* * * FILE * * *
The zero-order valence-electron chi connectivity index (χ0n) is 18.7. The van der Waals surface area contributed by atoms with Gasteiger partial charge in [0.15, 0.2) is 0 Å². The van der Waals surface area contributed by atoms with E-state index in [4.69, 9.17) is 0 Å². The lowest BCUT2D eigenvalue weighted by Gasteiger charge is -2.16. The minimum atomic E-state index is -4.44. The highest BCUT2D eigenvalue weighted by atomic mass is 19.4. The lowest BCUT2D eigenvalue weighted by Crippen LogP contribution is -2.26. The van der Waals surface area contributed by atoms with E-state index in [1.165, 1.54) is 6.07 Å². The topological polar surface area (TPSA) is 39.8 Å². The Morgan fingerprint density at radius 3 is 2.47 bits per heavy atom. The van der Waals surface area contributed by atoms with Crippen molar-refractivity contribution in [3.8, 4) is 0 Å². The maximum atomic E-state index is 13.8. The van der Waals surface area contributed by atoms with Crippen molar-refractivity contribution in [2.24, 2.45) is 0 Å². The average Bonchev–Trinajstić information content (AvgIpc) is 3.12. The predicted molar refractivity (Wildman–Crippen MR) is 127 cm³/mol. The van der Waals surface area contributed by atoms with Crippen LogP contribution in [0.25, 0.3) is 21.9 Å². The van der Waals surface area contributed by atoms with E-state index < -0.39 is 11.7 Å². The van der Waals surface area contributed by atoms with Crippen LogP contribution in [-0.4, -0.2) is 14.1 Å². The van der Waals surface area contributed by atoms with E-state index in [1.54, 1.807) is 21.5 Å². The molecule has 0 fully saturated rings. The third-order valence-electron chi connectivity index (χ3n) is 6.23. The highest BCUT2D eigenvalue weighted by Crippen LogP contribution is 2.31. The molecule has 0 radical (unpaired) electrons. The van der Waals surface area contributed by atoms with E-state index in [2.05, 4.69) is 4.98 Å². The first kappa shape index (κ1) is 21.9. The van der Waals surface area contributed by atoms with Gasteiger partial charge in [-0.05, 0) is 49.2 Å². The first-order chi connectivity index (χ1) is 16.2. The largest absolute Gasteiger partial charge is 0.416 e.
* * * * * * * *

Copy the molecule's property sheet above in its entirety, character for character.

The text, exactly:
The zero-order valence-electron chi connectivity index (χ0n) is 18.7. The van der Waals surface area contributed by atoms with Gasteiger partial charge in [0.15, 0.2) is 0 Å². The van der Waals surface area contributed by atoms with E-state index in [4.69, 9.17) is 0 Å². The lowest BCUT2D eigenvalue weighted by Gasteiger charge is -2.16. The minimum atomic E-state index is -4.44. The highest BCUT2D eigenvalue weighted by atomic mass is 19.4. The lowest BCUT2D eigenvalue weighted by Crippen LogP contribution is -2.26. The van der Waals surface area contributed by atoms with E-state index in [1.165, 1.54) is 6.07 Å². The topological polar surface area (TPSA) is 39.8 Å². The Morgan fingerprint density at radius 3 is 2.47 bits per heavy atom. The van der Waals surface area contributed by atoms with Crippen molar-refractivity contribution in [3.8, 4) is 0 Å². The maximum atomic E-state index is 13.8. The van der Waals surface area contributed by atoms with Crippen molar-refractivity contribution in [2.24, 2.45) is 0 Å². The average Bonchev–Trinajstić information content (AvgIpc) is 3.12. The predicted molar refractivity (Wildman–Crippen MR) is 127 cm³/mol. The van der Waals surface area contributed by atoms with Crippen LogP contribution in [0.25, 0.3) is 21.9 Å². The van der Waals surface area contributed by atoms with E-state index < -0.39 is 11.7 Å². The van der Waals surface area contributed by atoms with Crippen LogP contribution in [-0.4, -0.2) is 14.1 Å². The van der Waals surface area contributed by atoms with E-state index in [1.54, 1.807) is 21.5 Å². The molecule has 0 fully saturated rings. The third-order valence-electron chi connectivity index (χ3n) is 6.23. The highest BCUT2D eigenvalue weighted by Crippen LogP contribution is 2.31. The molecule has 0 radical (unpaired) electrons. The van der Waals surface area contributed by atoms with E-state index in [2.05, 4.69) is 4.98 Å². The first kappa shape index (κ1) is 21.9. The van der Waals surface area contributed by atoms with Gasteiger partial charge in [-0.05, 0) is 49.2 Å². The first-order chi connectivity index (χ1) is 16.2. The largest absolute Gasteiger partial charge is 0.416 e.